Saturday, February 27, 2010

From Tucson to Florida, On the Road

On the Road

I headed out this morning after hitching up the 5th wheel.  Had a few minutes of angst as the hitch would not completely close.  Discovered a  bracket that had swung in front of the bar that locks the pin in place.  I corrected the problem and before you knew it, I had swung out of the campsite and onto Bopp Road.

After merging into traffic on hwy 10, I was heading east and towards my final destination Florida,  2,000 miles away.  The truck and camper purred as we drove along at 70 miles an hour.  The traffic was light with a fair amount of semi-trucks as well.  Did you know they still flash their headlights when it’s safe to merge back into their lane?

It’s very chilly out, barely reaching 48 degrees today with a stiff wind as well.  I reached Deming NM around 12:30 and proceeded to not find the campground I’d planned on staying at.  Checked  out my Passport America book and found a couple other campgrounds in the area, finally settling on one for $10 a night.

Deming is a small town on a desert plain.  Hwy 10 and a rail line streaming commerce past the town.  The train line appears to be continually busy transporting all those Chinese containers east and west across country.

Wonder what we actually produce anymore.  Paperwork?

The next day I headed out early and got as far as Fort Stockton Tx.  Settled into another passport America campground, cost $14 total for hookup w/cable tv.  Woke up in the morning to a couple inches of snow on the ground and 26 degrees.  Along with ice.  I’ve got snow on the roof and slide outs and will need to get it off before heading out.  By 10:30, I was able to close the slides and head on south towards hwy 90, sort of a bypass of hwy 10 at least as far as San Antonio.

As I was traveling along 285, a most desolate road that I’ve ever been on.  The scenery was dry desert plains coated with a light dusting of snow, the sky and landscape a dreary gray, making everything look more dead and bleak than usual.  The only signs of civilization along this lonely road were a couple gutted stone buildings, abandoned many years ago.  A few trucks passed on by.  A few cars and the rest was silent travel along the wet back asphalt.

My gas gauge continued to go lower and lower, as I traveled deeper and deeper into this no mans land.  Finally signs appeared for Sanderson Tx.  Hard to read as snow was covering most of the signs.  But I made it with less than a quarter of a tank of diesel.

On down the road a few days later and I’m still in Texas.  Found a nice small campground in Luling Tx.  After unhitching the camper, I headed into the small oil town.  What makes it an oil town?  How about 184 oil wells within the towns city limits.  An artist has created some unique art and citizens have attached it to the pumping units throughout town.  I had a fun time driving around town trying to find all of them.  The town is a throwback to an era when railroads were king, as the railroad goes right through the main street of town.  Or should I say main streets, as a road parallels each side of the railroad tracks.  With grass and trees along the train tracks and town buildings on either side of the tracks.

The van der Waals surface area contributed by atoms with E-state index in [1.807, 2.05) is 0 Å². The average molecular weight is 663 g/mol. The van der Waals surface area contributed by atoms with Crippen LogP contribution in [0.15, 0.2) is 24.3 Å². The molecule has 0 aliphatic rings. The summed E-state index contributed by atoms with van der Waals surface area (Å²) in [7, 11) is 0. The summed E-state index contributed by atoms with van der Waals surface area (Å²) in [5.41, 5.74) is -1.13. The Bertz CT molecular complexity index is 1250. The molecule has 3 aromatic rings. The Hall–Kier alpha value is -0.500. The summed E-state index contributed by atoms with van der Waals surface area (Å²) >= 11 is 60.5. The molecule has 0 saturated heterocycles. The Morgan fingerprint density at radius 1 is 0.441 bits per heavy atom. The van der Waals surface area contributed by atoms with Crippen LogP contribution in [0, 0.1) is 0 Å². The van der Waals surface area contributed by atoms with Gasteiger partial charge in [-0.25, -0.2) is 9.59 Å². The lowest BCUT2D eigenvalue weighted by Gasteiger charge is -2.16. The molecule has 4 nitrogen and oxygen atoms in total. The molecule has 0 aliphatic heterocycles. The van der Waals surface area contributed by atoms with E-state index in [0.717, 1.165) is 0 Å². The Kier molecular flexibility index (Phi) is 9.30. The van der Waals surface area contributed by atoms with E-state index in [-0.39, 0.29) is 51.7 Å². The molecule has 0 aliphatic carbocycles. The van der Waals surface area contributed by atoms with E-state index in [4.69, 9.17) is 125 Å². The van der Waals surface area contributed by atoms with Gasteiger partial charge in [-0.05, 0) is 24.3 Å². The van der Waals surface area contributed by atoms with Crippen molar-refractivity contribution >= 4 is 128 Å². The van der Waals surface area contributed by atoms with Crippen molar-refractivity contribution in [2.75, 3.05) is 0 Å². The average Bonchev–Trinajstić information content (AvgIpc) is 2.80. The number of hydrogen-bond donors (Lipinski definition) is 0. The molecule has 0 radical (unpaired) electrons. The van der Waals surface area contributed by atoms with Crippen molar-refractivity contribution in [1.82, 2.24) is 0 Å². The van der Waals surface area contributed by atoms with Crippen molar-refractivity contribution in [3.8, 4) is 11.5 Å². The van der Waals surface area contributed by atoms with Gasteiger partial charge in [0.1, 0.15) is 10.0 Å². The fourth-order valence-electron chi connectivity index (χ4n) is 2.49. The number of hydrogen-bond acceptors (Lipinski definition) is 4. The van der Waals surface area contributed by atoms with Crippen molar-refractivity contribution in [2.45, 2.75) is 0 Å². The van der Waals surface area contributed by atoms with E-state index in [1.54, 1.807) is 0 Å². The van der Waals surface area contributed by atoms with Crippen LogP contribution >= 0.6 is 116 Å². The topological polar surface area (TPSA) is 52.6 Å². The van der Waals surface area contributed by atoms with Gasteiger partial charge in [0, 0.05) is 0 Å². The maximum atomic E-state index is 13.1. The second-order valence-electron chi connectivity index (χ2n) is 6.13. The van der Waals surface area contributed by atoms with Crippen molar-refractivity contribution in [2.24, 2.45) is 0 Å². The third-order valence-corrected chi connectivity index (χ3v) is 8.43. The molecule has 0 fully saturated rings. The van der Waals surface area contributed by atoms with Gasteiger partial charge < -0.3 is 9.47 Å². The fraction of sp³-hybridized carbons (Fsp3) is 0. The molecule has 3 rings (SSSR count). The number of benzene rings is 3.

A true southern town with tons of charm.  It’s an active working mans town with just enough historical sites and shops for the tourist.  Along with a river for canoeing.  By the way, the campground I stayed at has a race horse training course and I watched as they were training a horse early in the morning before I headed out. Even a small petting zoo.  I never know what I’ll find at some of these small campgrounds.

Yep, this is one of those gems I’ve found by getting off the beaten path. Lunling Tx, just off hwy 10 east of San Antonio.

Back on the road (hwy 10) through east Texas and Louisiana, I’ve seen just a ton of police cars.  They’re spaced about every other mile it seems and even are in groups of 3 and 4 patrol cars off to the side of the highway.  Handing out lots of tickets as well, though how anyone can get up much speed through this part of the country is beyond me, as the traffic is quite heavy.

Stopped at a flying J truck stop and had lunch.  While sitting there, they had the Tv set on the health care debate.  So I asked the waitress if she had health insurance?  She said yes, but it wasn’t as good as when she worked at the Dollar Store.  Flying J makes you work for 9 months before you can get insurance and the cost is very high.

The next day I was having a free breakfast at the Bay Hide-a-way Rv park.  The gal preparing the breakfast setup was all in a dither.  She’s under a lot of stress.  Less work hours, her mother recently passed away, her ex-husband won’t let her see her young son and with the medications she’s taking her blood pressure is too low and she feels depressed.  Not having insurance doesn’t help.  Amazing how people will share their lives stories at the drop of a hat.

I arrived in Bay St Louis, Miss. And found out that there has been a lot of construction going on in the past two years since I was in the area.  Apparently either Gov help or insurance companies have finally broke loose of some money so these folks can start to rebuild.  Lots of homes being built, most all raised up on stilts, even miles inland.  The shore line is still pretty much empty.  How many years ago was the hurricane?

I’m making good time on my progress to Florida, though this is not the typical pace I prefer going.  There are so many places to explore along the way and I’m whizzing by so many of them. Till next time, your roving reporter…. On the road..

1 comment:

Don Tucker said...

Happy Trails Doug! Looks like you are still having fun and taking in all that surrounds you.

Drop me a note if you make it back to Reno.